Behaviour Modification

At a Glance

  • Some dogs struggle in everyday life situations because of behaviour challenges.

  • Dog Behaviourists use a process called functional behavioural assessment (FBA) to figure out what’s causing the behaviour.

  • An FBA can lead to a plan for how to change the behaviour.

What is a

Functional Behaviour Assessment?

An FBA is an approach to figuring out why a dog acts a certain way. It uses different methods to understand what’s behind behaviour challenges.

The basic idea is that a dog’s behavior serves a purpose. Whether they know it or not, dogs act in certain ways for a reason.

 

If we can understand what’s causing a behaviour, we can find ways to change it.

 

 

The steps of a

functional behavioral assessment

During an FBA, the team gathers information and uses it to make a plan to change behaviour.

1. Define the behaviour

An FBA starts by defining a dog’s behaviour. Using vague or general language makes it hard to understand what’s happening. That’s why it’s important for the team to be specific and objective.

2. Gather and analyze information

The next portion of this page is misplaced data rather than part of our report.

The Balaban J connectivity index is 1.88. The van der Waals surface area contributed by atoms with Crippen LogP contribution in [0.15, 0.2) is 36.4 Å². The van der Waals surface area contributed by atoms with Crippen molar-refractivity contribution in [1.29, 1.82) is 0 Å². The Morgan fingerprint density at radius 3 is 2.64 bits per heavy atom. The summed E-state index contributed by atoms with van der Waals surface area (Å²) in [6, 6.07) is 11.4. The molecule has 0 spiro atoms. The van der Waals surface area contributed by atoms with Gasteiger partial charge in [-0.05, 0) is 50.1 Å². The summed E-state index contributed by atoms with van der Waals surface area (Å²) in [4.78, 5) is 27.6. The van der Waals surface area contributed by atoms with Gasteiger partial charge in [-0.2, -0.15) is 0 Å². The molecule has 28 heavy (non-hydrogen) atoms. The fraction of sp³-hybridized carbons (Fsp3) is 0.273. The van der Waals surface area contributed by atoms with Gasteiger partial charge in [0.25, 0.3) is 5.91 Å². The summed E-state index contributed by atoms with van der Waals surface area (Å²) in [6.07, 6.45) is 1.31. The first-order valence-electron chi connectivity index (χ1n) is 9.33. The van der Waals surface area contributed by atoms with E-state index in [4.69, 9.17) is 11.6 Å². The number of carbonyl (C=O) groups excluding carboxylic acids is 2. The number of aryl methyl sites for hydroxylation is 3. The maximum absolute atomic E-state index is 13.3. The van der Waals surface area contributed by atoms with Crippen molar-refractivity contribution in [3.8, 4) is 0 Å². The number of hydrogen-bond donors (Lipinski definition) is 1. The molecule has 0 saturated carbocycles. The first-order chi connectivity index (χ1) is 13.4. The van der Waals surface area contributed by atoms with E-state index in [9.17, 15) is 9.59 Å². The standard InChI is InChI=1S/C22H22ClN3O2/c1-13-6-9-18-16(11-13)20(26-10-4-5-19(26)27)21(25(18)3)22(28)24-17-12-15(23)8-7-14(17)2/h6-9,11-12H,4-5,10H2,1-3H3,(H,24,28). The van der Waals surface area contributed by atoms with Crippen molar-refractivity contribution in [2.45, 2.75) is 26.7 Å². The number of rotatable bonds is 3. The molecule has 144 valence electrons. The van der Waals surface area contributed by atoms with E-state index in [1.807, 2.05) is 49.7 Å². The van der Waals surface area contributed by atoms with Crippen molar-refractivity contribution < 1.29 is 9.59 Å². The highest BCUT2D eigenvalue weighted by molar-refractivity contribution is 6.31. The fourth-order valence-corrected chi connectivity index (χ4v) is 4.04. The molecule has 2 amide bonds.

After defining the behavior, the team pulls together information. It may look at videos, interview the dog owner and handlers, and observe the dog. The goal is to answer questions like:

  • When and where is this behaviour happening?

  • Where is it not happening?

  • How often is the behaviour occurring?

  • Who is around when it occurs?

  • What tends to happen right before and right after the behaviour?

3. Find out the reason for the behaviour

Using the information collected, the team makes a best guess about what’s causing the behaviour. It’s the team’s job to figure out what the student is getting from the behaviour. It may be that the dog is trying to escape or avoid something, for example.

4. Make a plan

Next, the team tries to see if its best guess is right. The dog behaviourist leads this part. It includes making changes in the dog’s environment to see if the behaviour changes.

 

To do this, the team creates a behavior intervention plan (BIP) to train and reward positive behaviour. As we learn more, we can adjust the plan.